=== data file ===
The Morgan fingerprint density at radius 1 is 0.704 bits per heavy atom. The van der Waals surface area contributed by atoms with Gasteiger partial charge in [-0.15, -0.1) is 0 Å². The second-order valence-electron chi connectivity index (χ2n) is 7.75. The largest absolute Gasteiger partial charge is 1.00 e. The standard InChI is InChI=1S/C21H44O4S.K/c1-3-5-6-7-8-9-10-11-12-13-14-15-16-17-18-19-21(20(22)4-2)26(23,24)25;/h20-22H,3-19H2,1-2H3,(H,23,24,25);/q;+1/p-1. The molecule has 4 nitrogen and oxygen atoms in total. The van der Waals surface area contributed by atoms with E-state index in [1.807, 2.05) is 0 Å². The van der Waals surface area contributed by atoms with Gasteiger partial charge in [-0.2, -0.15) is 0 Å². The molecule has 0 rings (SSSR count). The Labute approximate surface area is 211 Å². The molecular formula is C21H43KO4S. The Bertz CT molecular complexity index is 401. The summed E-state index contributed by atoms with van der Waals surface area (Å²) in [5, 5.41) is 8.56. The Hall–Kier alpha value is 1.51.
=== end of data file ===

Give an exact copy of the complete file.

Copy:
The Morgan fingerprint density at radius 1 is 0.704 bits per heavy atom. The van der Waals surface area contributed by atoms with Gasteiger partial charge in [-0.15, -0.1) is 0 Å². The second-order valence-electron chi connectivity index (χ2n) is 7.75. The largest absolute Gasteiger partial charge is 1.00 e. The standard InChI is InChI=1S/C21H44O4S.K/c1-3-5-6-7-8-9-10-11-12-13-14-15-16-17-18-19-21(20(22)4-2)26(23,24)25;/h20-22H,3-19H2,1-2H3,(H,23,24,25);/q;+1/p-1. The molecule has 4 nitrogen and oxygen atoms in total. The van der Waals surface area contributed by atoms with E-state index in [1.807, 2.05) is 0 Å². The van der Waals surface area contributed by atoms with Gasteiger partial charge in [-0.2, -0.15) is 0 Å². The molecule has 0 rings (SSSR count). The Labute approximate surface area is 211 Å². The molecular formula is C21H43KO4S. The Bertz CT molecular complexity index is 401. The summed E-state index contributed by atoms with van der Waals surface area (Å²) in [5, 5.41) is 8.56. The Hall–Kier alpha value is 1.51.